Secondly, according to Dahl, elections are required to be free and fair to allow for citizens to have their preferences weighted equally.3 However, the final report from the Organization for Security and Co-Operation in Europe have found ‘credible allegations‘ of practices such as votebuying with medical care and free food. Furthermore, some of these allegations accuse Vucic’s party of bending electoral laws to disenfranchise and unfairly prevent the opposition. According to one of Varol’s tools of stealth authoritarianism, increased electoral costs may be implemented to prevent opposition from gaining the upper hand.4 This would allow Vucic to remain uncontested and ‘invincible’ even in a potentially unpopular political decision. Reportedly, Vucic allied candidates abused resources to aid their re-election campaigns- for example, hosting SNS campaign events on municipal premises, or distributing campaign leaflets during official visits by government ministers. Even some Serbian people recognize the failure of the election system. According to a survey from October 18th, 33% of respondents believed that there were severe irregularities that compromised past results and will compromise future results.
Thirdly, Vucic’s government explicitly denies opposition input and preferences in important legislation. This relates to Dahl’s requirements of a democracy where government institutions must depend on the input or preferences of their constituents.5 For example, civil-society networks (NGOs) in Serbia perform a social, public service that the government is unable to efficiently perform and receive government grants in return. Many of these NGOs also aim to provide input in government legislation that concerns the area in which they work. However, when NGOs are critical of Vucic’s proposals, the authorities that harass critical media extend these to NGOs. For example, in 2018, a representative of Serbia’s equivalent of the CIA warned that critical NGOs played a “subversive role and channelled foreign influence.” Furthermore, a member of Vucic’s cabinet made similar claims against members of an NGO think-tank which then received violent threats. Even when NGOs persevere against government attacks, the legislation is passed under emergency procedures, giving little if no time for any input. If there is input, NGOs claim that the government only regards them formally and does not consider them as actual stakeholders in the process. For example, in one landmark legislation, NGOs grew frustrated enough that they completely withdrew from consultations as they believed that they were essentially ignored.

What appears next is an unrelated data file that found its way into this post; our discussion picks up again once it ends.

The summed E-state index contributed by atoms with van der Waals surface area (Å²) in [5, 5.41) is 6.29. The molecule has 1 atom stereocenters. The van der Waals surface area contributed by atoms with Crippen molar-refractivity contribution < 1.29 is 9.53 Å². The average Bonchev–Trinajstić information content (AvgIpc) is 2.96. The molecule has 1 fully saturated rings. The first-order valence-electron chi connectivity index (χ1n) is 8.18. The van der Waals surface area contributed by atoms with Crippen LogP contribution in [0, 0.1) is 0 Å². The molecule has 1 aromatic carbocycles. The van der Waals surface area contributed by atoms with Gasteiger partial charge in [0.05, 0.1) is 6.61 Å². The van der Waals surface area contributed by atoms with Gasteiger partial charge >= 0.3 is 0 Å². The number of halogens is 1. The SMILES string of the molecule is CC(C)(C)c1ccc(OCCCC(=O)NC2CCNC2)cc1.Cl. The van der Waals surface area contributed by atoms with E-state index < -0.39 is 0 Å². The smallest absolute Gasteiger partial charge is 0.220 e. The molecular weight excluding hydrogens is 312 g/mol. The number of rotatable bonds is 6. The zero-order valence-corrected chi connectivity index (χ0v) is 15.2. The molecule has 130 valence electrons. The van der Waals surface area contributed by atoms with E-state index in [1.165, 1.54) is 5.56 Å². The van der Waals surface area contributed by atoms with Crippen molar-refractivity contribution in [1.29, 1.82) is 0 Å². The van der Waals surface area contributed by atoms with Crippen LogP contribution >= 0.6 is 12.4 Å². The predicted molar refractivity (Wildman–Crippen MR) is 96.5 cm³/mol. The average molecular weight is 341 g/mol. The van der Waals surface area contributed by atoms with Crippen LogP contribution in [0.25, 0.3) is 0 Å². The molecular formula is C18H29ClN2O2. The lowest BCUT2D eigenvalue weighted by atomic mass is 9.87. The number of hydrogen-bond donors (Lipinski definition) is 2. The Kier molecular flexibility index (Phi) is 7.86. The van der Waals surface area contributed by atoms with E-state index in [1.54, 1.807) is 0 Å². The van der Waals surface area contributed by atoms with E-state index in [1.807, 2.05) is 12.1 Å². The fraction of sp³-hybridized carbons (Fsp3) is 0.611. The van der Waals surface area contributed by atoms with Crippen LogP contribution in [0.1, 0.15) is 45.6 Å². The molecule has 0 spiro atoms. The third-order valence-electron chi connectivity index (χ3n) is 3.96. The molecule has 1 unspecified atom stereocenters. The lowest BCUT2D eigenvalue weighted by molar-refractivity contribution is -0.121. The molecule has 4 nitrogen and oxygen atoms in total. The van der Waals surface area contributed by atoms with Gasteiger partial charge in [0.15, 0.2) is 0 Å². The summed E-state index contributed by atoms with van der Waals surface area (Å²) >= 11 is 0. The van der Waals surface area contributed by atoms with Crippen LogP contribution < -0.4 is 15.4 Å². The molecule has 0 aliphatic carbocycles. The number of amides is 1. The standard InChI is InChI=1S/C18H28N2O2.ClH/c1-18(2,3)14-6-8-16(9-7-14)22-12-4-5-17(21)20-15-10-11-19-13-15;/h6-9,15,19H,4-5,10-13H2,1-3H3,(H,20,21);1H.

Through the suppression of the media, election unfairness, and an outright refusal to even consider opposition preferences and viewpoints in government legislation, Serbia’s democratic pillars remain threatened. It is clear that Vucic’s continued degradation will ensure a competitive authoritarian regime for the foreseeable future as long as his opposition remains disenfranchised.
1 Levitsky, Steven & Daniel Ziblatt. (2018). How Democracies Die. New York: Crown.
2 Varol, Ozan. (2015). Stealth Authoritarianism. Iowa Law Review 100.
3 Dahl, Robert. (1972). Polyarchy: Participation and Opposition. New Haven-Yale University Press.
4 Varol, Ozan. (2015). Stealth Authoritarianism. Iowa Law Review 100.
5 Dahl, Robert. (1972). Polyarchy: Participation and Opposition. New Haven-Yale University Press.